Early on, the clearly apparent lack of row house development in Budapest in comparison with row house development abroad was seen as a problem. Between the two world wars when row house construction integrated into housing estates was increasing internationally, architects sensed a continued aversion to row houses in Hungary. More than one architect stated that the concept of the row house in middle-class thought was persistently connected to the category of “workers’ housing”. The row house as a dwelling type included in housing estates carried an association with workers’ housing estates to them, and this link to the lower classes was unacceptable as a type of dwelling for their social status. In contrast with the row house’s association with workers, the family house or villa represented the appropriate “home of one’s own” for their middle-class existence, “everyone I know lives in a ‘villa’ as they say!” (Kotsis, Iván: Sorházak alaprajzi megoldásai. A Mérnök Továbbképző Intézet 1942. évi tanfolyamainak anyaga. 16. füzet [Floor Plan Arrangements for Row Houses. Materials from the 1942 Courses of the Engineering Graduate Institute. Booklet 16] (A Mérnök Továbbképző Intézet Kiadványai XX. kötet 16. füzet) Budapest, 1942. 39.) Iván Kotsis considered it a duty of the architect to “necessarily bring the fact to the knowledge of our middle class that the term ‘row house’ is not the same as the poor dwelling unit in housing estates, but the most comfortable and quite large residences can also be constructed within its framework, in addition to the simpler dwellings.” (Ibid., 7.) However, he considered a kind of adaptation to be unavoidable in this interest, “to consider the aversion existing in our middle-class community against standardized construction methods” (Kotsis, Iván: Lakóépületek tervezése [Design of Residential Buildings]. Manuscript. Budapest, 1944. 27–28.), and he saw the construction of individual row houses as the way this could be realized.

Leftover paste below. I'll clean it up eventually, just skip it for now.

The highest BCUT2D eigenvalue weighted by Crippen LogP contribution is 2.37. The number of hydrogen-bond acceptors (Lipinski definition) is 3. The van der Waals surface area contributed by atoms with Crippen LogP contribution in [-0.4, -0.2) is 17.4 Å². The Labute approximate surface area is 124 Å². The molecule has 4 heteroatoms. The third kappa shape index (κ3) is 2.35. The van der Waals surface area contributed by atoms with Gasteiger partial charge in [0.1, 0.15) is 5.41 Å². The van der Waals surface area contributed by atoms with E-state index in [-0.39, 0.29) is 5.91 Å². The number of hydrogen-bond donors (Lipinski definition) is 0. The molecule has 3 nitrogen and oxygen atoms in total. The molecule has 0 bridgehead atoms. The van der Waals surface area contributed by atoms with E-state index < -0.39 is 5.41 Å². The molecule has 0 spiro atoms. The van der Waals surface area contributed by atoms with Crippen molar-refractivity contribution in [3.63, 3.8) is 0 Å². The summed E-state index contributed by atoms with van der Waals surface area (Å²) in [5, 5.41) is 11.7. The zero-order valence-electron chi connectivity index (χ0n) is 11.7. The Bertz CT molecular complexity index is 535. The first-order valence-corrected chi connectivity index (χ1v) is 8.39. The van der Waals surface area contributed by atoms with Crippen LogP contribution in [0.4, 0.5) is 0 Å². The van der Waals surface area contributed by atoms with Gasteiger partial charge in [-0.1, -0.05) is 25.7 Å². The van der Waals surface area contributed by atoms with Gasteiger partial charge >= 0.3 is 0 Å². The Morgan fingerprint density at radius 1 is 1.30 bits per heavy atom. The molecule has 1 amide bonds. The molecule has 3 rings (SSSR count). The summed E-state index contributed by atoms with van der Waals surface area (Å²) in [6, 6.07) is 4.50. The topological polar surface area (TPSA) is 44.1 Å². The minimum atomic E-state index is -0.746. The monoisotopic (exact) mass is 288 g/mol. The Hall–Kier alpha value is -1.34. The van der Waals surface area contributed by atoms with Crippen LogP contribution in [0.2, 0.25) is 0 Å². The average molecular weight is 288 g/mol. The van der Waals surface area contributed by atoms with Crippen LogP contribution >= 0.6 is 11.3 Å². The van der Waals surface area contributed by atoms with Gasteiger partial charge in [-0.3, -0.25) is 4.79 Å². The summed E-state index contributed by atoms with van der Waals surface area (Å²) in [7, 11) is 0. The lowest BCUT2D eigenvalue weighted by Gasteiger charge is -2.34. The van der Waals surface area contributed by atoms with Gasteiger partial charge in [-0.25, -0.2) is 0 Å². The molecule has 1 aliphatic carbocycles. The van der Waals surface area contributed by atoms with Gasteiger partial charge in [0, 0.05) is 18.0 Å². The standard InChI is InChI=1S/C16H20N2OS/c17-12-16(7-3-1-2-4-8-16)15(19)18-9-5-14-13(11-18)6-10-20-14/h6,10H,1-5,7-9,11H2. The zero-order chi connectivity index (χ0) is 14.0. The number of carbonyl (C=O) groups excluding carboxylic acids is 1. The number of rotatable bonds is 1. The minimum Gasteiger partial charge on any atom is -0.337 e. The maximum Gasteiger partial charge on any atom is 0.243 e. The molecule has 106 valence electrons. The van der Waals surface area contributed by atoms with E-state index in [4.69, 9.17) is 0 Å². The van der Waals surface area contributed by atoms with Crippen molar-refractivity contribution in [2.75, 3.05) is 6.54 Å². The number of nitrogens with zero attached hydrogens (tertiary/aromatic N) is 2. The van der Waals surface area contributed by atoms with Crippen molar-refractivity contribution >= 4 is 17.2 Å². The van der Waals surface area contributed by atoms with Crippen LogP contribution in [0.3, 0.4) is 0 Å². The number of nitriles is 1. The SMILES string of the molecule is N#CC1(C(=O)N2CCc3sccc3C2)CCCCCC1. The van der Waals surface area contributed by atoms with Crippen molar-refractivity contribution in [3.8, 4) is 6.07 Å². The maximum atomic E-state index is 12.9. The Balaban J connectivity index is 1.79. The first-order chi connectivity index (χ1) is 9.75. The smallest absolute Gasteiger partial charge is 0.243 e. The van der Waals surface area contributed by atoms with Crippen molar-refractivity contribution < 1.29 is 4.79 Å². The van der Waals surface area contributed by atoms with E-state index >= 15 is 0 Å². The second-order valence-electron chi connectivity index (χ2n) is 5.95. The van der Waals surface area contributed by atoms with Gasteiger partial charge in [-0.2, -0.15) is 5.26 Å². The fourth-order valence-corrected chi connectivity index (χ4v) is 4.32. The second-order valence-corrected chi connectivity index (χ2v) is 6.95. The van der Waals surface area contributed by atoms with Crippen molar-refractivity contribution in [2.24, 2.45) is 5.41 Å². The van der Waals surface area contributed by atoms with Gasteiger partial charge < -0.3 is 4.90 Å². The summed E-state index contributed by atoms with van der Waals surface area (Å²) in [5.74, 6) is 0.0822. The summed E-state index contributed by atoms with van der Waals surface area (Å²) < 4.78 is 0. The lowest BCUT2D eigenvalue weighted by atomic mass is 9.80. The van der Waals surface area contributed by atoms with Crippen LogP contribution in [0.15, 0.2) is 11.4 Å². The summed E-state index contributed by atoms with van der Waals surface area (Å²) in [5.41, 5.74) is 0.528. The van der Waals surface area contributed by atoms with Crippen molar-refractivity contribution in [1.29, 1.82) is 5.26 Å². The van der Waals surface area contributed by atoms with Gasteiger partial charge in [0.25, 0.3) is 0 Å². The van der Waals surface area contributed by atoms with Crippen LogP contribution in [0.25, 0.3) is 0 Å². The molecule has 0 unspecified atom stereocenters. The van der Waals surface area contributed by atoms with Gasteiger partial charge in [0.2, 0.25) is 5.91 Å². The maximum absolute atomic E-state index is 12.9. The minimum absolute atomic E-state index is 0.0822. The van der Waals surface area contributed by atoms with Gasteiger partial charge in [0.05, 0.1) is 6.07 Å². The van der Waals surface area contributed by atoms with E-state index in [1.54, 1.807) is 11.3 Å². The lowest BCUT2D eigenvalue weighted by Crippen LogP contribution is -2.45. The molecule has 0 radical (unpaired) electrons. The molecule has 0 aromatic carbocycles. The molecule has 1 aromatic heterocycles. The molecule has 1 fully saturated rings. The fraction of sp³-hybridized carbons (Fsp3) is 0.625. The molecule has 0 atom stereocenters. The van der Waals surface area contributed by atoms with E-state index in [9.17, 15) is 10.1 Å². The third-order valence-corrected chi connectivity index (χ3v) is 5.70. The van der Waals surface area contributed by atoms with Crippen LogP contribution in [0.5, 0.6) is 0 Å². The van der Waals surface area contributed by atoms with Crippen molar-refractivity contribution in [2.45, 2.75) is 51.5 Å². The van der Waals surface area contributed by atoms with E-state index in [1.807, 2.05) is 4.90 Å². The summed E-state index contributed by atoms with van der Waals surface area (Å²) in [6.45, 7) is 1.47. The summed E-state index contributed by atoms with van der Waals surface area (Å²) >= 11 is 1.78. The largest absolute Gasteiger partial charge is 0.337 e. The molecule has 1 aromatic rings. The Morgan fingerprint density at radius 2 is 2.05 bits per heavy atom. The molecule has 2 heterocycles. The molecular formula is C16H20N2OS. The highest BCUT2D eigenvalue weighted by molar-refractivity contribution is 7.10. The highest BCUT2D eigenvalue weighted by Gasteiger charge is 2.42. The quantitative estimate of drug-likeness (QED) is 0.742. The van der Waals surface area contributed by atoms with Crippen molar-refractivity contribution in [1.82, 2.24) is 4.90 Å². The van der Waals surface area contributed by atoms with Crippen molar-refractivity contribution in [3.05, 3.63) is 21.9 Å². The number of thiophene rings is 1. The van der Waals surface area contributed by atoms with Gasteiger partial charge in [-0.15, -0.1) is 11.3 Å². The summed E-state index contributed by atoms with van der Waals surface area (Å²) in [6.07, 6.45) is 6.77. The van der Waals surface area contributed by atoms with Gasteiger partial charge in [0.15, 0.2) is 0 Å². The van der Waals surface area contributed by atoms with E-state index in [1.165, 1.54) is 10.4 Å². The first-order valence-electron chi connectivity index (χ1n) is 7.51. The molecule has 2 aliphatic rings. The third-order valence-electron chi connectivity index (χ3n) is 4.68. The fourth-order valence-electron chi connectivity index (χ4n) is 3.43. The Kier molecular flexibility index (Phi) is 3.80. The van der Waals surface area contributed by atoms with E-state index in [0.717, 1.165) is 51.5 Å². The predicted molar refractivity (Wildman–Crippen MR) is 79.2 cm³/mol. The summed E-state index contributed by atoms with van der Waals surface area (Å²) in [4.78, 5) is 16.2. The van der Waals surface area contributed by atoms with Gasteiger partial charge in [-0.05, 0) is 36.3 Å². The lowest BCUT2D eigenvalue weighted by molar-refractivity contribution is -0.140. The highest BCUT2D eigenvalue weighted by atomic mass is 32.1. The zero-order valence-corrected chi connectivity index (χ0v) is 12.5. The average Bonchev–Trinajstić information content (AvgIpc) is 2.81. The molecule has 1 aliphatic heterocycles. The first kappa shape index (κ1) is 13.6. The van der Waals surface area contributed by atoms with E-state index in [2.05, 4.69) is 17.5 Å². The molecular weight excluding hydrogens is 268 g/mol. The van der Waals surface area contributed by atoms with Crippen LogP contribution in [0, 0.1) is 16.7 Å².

In conjunction with this, several architects saw a kind of individualistic thinking and a lack of receptiveness to collective efforts behind the rejection of row house development despite the arguments that could be lined up in favor of its economic benefits. Virgil Bierbauer wrote in 1931 in connection with the construction of the experimental estate of small family houses on Napraforgó Street that “it has come to light that in our circumstances it is difficult to convince builders even of the advantages of duplexes as a result of the rampant desire for individualism to the very end.” (Dr. B., V.: A pasaréti-úti kislakásos telep [The Housing Estate on Pasaréti Road]. Tér és Forma, 1931, 10, 307–308.) Bierbauer considered the emerging form of individual row house construction in Budapest unacceptable. He saw it as an improper use of the form and instead considered a row of 15, 20, or 30 lots made up of a standardized design to be correct. Jenő Halászy saw the reason for the rejection of row house development in this same set of values because according to him, “… it is linked with that similarly rather well known Hungarian disorder that when possible my house should be different from all the others and there should be at least one more room in it than was in those built previously.” (Halászy, Jenő: Sorházépítés nálunk [Row House Construction Here]. Tér és Forma, 1942, 1, 10.) The architects found numerous factors in Budapest behind the underdeveloped nature of cooperative housing construction based on social initiatives, and they characterized the lack of interest in row houses in the same way: “Here there is no developed construction industry and there is no strong cooperative housing construction movement. […] Without these two, the construction of row houses is not possible.” (Molnár, Farkas: A lakásépítés racionalizálása. Bauhaus-telep Dessau-Törten [The Rationalization of Housing Construction. Dessau Törten Bauhaus Estate]. Tér és Forma, 1928, 3, 102.)